We see again that it is largely lifestyle issues that drive the onset of this disease. People who have developed diabetes need to control their blood sugar very closely to avoid complications of diabetes. This includes making healthier choices.

Otherwise complications of diabetes are diabetic nephropathy, blindness from macular degeneration of the cornea, heart attacks, stroke and diabetic neuropathy. In addition, vascular complications also include artery occlusions in the lower extremities with frequent foot or below knee amputations.

Chronic diseases

Often chronic diseases develop when there is generalized development of inflammation. COPD, chronic kidney disease and arthritis are examples of such conditions. In addition, Alzheimer’s disease, arthritis, asthma, Crohn’s disease, cystic fibrosis and diabetes belong into this category. All of these chronic diseases have in common that cytokines produce inflammation in the body. This keeps the chronic disease going and makes it more difficult to cure. When the person with a chronic disease makes poor lifestyle choices, the inflammation just becomes more chronic.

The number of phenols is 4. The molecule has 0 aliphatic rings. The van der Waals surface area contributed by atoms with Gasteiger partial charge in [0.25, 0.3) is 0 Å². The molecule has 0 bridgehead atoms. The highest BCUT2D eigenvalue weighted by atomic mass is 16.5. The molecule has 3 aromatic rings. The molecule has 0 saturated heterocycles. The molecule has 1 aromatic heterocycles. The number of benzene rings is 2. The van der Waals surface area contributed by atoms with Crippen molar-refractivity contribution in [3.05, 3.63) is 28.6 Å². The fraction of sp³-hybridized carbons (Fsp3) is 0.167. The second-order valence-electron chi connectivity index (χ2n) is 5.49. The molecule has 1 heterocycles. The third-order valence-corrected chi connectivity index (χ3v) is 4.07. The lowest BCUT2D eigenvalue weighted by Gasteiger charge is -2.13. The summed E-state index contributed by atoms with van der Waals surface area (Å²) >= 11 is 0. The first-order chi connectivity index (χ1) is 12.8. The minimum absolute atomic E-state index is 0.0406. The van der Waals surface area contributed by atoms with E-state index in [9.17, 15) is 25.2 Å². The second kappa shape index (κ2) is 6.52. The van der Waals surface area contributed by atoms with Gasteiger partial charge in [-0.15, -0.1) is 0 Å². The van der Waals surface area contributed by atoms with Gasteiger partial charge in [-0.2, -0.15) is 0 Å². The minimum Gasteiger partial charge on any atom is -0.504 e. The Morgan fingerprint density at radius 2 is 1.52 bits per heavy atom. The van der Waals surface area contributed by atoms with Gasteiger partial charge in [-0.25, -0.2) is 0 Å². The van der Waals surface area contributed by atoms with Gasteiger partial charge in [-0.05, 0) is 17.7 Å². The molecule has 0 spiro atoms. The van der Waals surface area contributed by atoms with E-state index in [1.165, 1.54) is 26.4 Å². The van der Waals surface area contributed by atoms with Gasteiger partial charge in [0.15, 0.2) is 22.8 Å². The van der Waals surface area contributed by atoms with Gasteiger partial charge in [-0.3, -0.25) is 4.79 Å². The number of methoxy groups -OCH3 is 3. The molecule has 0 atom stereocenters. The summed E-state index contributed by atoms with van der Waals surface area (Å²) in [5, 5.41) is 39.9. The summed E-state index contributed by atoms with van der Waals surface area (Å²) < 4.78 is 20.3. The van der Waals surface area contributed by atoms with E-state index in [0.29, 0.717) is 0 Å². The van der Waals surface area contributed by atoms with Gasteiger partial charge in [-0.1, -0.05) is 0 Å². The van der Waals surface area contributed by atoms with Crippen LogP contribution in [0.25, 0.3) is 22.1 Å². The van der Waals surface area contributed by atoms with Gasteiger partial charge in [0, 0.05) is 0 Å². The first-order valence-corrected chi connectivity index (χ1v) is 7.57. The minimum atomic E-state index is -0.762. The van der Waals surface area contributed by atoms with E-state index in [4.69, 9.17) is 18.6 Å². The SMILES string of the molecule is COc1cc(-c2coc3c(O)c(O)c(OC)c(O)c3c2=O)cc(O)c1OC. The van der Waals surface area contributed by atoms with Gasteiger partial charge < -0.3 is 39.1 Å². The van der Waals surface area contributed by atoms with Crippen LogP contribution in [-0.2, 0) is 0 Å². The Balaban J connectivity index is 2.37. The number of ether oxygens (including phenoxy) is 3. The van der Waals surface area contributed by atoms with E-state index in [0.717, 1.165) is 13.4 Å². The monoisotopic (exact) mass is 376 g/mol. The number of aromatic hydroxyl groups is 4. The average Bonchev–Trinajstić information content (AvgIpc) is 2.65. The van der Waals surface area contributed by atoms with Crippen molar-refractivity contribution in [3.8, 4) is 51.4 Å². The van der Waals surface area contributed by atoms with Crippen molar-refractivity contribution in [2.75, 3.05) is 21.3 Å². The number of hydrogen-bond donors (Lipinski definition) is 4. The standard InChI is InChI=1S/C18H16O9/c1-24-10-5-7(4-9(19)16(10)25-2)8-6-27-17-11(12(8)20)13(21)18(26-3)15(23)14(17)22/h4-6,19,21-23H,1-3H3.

Smoking is one of the factors that makes chronic inflammation more chronic. Having a body mass index above 25.0 (being overweight) and above 30.0 (obesity) also creates more inflammation in the body. Excessive alcohol intake damages body cells and releases free radicals. These in turn cause inflammation and make the chronic disease more difficult to treat. An unhealthy diet tends to raise the bad LDL cholesterol, introduces pesticides and other chemicals into the system and adds to the chronic inflammation. Finally, a lack of exercise is not contributing to a healthy circulation and lowers the protective HDL cholesterol, paving the way for heart attacks and strokes.

Cutting Out Bad Lifestyle Habits Increases Life Expectancy